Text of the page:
Monday, November 16, 2015

Movie Monday: The Martian

It is rare that my husband and I actually get OUT to the movie theater. Last week was one of those rare events - we took advantage of our local theater's $5 movies all day Tuesday and saw The Martian. We had both read the novel (read my review here) and loved it, so we wanted to be sure to see the space thriller on the big screen.

Matt Damon plays astronaut Mark Watney who is left for dead on the surface of Mars, after his crew is forced to make an emergency evacuation, and read-outs from his punctured suit (some distance away) indicate that he is no longer alive. However, due to some miraculous circumstances, Watney wakes up some time later, alone on Mars but very much alive. From there, the action moves back and forth between the surface of Mars, where Watney must use his wits and the equipment left on the surface to figure out how to survive, and NASA at the Johnson Space Center, where everyone first grieves his death and, later, tries to figure out how to rescue him. It's like the movie Castaway crossed with the TV show MacGyver and set on Mars.

Damon is fabulous in this movie (as he usually is), playing Watney with intelligence and humor, just as he is portrayed in the book. For much of the movie, like Tom Hanks in Castaway, he is on-screen alone, though he has the advantage of making video logs and, later, sending e-mails, so he's technically not talking to himself (or to a volleyball) all the time. Back on earth, the NASA employees and contractors are played by a combination of celebrities, including Jeff Daniels, Kristin Wiig, and Donald Glover (of Community fame) and lesser-known actors. With scenes alternating between Mark alone on Mars and the team at NASA trying desperately to save him, there is plenty of suspense here.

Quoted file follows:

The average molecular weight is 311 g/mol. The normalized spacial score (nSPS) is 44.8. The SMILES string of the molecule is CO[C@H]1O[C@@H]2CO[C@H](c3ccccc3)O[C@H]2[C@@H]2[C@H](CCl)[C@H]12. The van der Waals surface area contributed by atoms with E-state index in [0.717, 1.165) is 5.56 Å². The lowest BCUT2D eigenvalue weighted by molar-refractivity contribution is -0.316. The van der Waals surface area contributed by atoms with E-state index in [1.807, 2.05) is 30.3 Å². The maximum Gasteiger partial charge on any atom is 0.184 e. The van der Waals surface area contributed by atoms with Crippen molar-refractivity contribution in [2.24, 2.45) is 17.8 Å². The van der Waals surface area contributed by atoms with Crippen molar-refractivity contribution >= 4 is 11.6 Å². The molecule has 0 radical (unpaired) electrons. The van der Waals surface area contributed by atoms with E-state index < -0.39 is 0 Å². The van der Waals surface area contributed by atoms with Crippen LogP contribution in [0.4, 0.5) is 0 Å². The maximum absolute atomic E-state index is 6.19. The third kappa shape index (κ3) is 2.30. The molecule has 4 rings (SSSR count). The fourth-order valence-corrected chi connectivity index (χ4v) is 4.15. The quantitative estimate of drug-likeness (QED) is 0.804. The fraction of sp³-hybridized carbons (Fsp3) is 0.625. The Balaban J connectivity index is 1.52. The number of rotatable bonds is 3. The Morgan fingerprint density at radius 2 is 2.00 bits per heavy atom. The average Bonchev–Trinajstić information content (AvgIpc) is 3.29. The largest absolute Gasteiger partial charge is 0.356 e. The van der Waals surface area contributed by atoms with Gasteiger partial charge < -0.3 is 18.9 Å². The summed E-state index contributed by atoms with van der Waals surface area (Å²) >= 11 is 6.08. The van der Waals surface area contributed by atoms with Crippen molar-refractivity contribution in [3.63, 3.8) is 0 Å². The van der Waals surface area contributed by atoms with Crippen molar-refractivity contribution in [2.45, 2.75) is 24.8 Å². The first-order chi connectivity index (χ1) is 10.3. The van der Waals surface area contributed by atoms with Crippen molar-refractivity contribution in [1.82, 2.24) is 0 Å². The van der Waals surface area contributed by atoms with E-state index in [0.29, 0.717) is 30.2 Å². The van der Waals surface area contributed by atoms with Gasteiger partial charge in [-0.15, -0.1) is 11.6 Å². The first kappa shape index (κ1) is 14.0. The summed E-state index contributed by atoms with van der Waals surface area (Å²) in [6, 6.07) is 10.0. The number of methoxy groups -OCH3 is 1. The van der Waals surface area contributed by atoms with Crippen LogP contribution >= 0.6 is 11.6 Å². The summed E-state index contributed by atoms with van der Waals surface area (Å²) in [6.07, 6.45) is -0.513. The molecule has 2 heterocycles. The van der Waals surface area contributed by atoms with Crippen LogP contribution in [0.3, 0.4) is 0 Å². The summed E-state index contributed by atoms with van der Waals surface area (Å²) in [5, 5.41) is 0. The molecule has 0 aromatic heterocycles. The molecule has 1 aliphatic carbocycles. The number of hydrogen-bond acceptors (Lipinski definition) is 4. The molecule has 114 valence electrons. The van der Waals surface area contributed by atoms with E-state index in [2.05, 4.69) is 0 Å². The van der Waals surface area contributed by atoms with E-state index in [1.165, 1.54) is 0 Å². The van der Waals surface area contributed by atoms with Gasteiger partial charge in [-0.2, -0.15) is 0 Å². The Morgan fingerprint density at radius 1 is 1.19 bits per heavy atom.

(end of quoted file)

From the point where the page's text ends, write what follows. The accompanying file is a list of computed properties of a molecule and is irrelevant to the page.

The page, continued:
For fans of the novel, the movie sticks pretty close to the book, and it's wonderful to see such a great book come to life on the screen. I was especially intrigued to see what equipment like the Hab, the Rover, and the MAV looked like. As is typical in a book adaptation, a few scenes in the book were cut in the movie, a necessary step to fit an entire novel into a 2-hour movie, and many of the detailed calculations in the book were left out (that would make a dull movie) and instead covered by Damon saying "I'm going to have to science the sh*t out of this." There were two production choices made that I found puzzling. In the movie, Watney was left behind about two weeks later than he was in the book - a very minor point, but I couldn't figure out why they changed that. They also changed the very obviously-Indian Director of Mars Operations, Venkat Kapoor, into Vincent Kapoor, played by the Nigerian actor, Chiwetel Ejiofor. I guess they really wanted that actor. They did try to explain it by having him say that his mother was Hindu and his father a southern Baptist, but then why did he have an Indian last name? Again, a trivial choice but one that I found odd.

My husband and I both enjoyed the movie (and our rare evening out!) very much, as did our two sons when they saw it with their friends, and the two and a half hours flew by. The acting was excellent all around, and even though we knew how it ended, there was still plenty of suspense built into this thriller in space.

The Martian is now playing in theaters.

Have you seen any good movies made from books lately?

1 comment:

  1. I still haven't see this! I'll probably have to wait until it comes on HBO. So glad it followed the book, but the two divergences you noted were odd.